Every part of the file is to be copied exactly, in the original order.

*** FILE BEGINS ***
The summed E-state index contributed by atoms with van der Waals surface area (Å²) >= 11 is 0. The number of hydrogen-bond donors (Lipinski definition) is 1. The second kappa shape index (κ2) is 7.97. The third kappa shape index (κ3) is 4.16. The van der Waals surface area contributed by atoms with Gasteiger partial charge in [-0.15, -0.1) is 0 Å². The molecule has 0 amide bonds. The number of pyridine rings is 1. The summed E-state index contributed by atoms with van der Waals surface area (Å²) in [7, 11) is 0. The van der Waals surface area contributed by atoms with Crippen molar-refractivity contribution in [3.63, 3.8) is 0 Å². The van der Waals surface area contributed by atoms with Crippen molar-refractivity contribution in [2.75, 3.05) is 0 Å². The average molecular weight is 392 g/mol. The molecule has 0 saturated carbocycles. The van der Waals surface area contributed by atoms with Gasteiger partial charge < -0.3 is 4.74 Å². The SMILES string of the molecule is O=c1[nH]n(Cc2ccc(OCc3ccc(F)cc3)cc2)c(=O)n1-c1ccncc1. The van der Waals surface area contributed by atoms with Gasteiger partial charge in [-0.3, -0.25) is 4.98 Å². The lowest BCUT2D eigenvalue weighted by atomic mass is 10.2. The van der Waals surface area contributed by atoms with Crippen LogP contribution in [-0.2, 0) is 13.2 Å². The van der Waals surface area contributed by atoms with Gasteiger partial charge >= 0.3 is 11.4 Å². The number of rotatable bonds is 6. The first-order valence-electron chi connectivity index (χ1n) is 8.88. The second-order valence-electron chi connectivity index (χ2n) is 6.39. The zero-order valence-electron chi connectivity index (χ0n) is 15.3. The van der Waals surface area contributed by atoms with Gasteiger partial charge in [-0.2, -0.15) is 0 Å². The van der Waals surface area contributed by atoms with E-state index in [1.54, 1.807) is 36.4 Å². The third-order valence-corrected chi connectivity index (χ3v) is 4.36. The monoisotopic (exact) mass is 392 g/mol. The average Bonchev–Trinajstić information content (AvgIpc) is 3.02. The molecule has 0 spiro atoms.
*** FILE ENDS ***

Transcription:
The summed E-state index contributed by atoms with van der Waals surface area (Å²) >= 11 is 0. The number of hydrogen-bond donors (Lipinski definition) is 1. The second kappa shape index (κ2) is 7.97. The third kappa shape index (κ3) is 4.16. The van der Waals surface area contributed by atoms with Gasteiger partial charge in [-0.15, -0.1) is 0 Å². The molecule has 0 amide bonds. The number of pyridine rings is 1. The summed E-state index contributed by atoms with van der Waals surface area (Å²) in [7, 11) is 0. The van der Waals surface area contributed by atoms with Crippen molar-refractivity contribution in [3.63, 3.8) is 0 Å². The van der Waals surface area contributed by atoms with Crippen molar-refractivity contribution in [2.75, 3.05) is 0 Å². The average molecular weight is 392 g/mol. The molecule has 0 saturated carbocycles. The van der Waals surface area contributed by atoms with Gasteiger partial charge < -0.3 is 4.74 Å². The SMILES string of the molecule is O=c1[nH]n(Cc2ccc(OCc3ccc(F)cc3)cc2)c(=O)n1-c1ccncc1. The van der Waals surface area contributed by atoms with Gasteiger partial charge in [-0.3, -0.25) is 4.98 Å². The lowest BCUT2D eigenvalue weighted by atomic mass is 10.2. The van der Waals surface area contributed by atoms with Crippen LogP contribution in [-0.2, 0) is 13.2 Å². The van der Waals surface area contributed by atoms with Gasteiger partial charge >= 0.3 is 11.4 Å². The number of rotatable bonds is 6. The first-order valence-electron chi connectivity index (χ1n) is 8.88. The second-order valence-electron chi connectivity index (χ2n) is 6.39. The zero-order valence-electron chi connectivity index (χ0n) is 15.3. The van der Waals surface area contributed by atoms with Gasteiger partial charge in [-0.2, -0.15) is 0 Å². The van der Waals surface area contributed by atoms with E-state index in [1.54, 1.807) is 36.4 Å². The third-order valence-corrected chi connectivity index (χ3v) is 4.36. The monoisotopic (exact) mass is 392 g/mol. The average Bonchev–Trinajstić information content (AvgIpc) is 3.02. The molecule has 0 spiro atoms.